The National Council on Compensation Insurance (NCCI), which collects workers’ comp data, also has conducted studies on workers’ compensation claims and while earlier reports showed that utilization, not price, was the culprit for rising costs, its latest information points to physician-dispensed drugs as the primary driver.
The average cost of physician-dispensed drugs grew about 25% between 2008 and 2009 and doubled by 2011. The average cost of prescriptions dispensed by others only rose 5% during the same period.
Also, the number of prescriptions per claim dispensed by a physician rose 14% between 2007 and 2011, while prescriptions from other sources only increased 8%.
Although NCCI reports the discrepancies in costs and alludes to physicians seeking higher revenue, it also recognizes why many drugs are dispensed in doctors’ offices: Patients need an immediate and limited prescription before visiting a pharmacy; the physician is unsure of the patient’s reaction to a drug giving the patient a chance to respond; and patients may not be able to access a pharmacy.
Lynn R. Webster, MD, president of the American Academy of Pain Medicine, says there are two reasons why physicians dispense medications in their offices.
“Many patients find it more convenient,” she says. “But the primary reason is that it increases revenue to the practice.”
She suggests drugs cost more in many physician offices because they don’t have bulk discounts that pharmacies can command.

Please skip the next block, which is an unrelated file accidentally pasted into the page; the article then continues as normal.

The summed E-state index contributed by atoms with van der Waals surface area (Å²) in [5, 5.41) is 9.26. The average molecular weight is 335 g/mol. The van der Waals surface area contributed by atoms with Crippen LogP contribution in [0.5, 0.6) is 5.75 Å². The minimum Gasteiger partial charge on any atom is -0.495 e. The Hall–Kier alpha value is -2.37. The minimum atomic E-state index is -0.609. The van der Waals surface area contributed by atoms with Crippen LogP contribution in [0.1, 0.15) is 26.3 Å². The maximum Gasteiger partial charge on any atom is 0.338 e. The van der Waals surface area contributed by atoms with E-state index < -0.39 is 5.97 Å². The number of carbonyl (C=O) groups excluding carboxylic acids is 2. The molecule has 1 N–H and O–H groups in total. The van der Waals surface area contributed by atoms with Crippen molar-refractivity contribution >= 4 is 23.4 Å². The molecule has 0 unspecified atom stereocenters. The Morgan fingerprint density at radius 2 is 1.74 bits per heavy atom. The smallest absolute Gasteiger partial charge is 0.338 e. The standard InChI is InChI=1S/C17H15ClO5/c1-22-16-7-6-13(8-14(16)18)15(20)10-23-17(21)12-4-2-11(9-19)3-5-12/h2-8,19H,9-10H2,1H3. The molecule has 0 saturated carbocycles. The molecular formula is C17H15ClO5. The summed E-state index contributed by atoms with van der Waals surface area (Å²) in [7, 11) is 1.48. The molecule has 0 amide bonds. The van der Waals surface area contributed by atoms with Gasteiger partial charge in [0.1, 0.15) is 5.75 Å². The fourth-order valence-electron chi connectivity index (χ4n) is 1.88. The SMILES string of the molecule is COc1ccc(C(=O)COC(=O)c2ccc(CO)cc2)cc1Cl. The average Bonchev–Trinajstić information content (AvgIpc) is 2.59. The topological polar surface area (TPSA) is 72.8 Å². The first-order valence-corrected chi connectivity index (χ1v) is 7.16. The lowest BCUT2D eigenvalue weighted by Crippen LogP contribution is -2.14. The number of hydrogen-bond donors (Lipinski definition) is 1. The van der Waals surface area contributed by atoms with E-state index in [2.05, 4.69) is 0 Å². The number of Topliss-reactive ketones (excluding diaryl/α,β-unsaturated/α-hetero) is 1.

The National Community Pharmacists Assn. (NCPA) supports laws and regulations that prohibit dispensing of prescription legend drugs by individuals other than pharmacists.
“This practice erodes the traditional system of checks and balances inherent in the drug delivery system and is contrary to the best interests of the public,” according to the organization.
NCPA believes that physician dispensing denies the patient the advantages of personal consultation with a pharmacist.
States have adopted a spectrum of reform initiatives to deal with what they see as higher costs for drugs dispensed at a physician’s office. Six states-New York, Montana, Wyoming, Massachusetts, Texas and Utah-generally prohibit all physician dispensing. Fourteen states allow physician dispensing but have reforms that limit price mark-ups, while Florida and Louisiana prevent physician dispensing of Schedule II and Schedule III narcotics.
Although Wang says that prices for physician-dispensed drugs have dropped in states with reform efforts, the costs in most cases are still much higher than the same drugs dispensed by a pharmacy.
Most drug prices dropped 22% to 36% at physician offices, but still remained 20% to 40% higher than those dispensed at pharmacies.
Georgia has legislation that caps the reimbursement amount for physician-dispensed, repackaged drugs to the average wholesale price of the original product. WRCI says the intention is to lower drug costs, not prevent physician dispensing.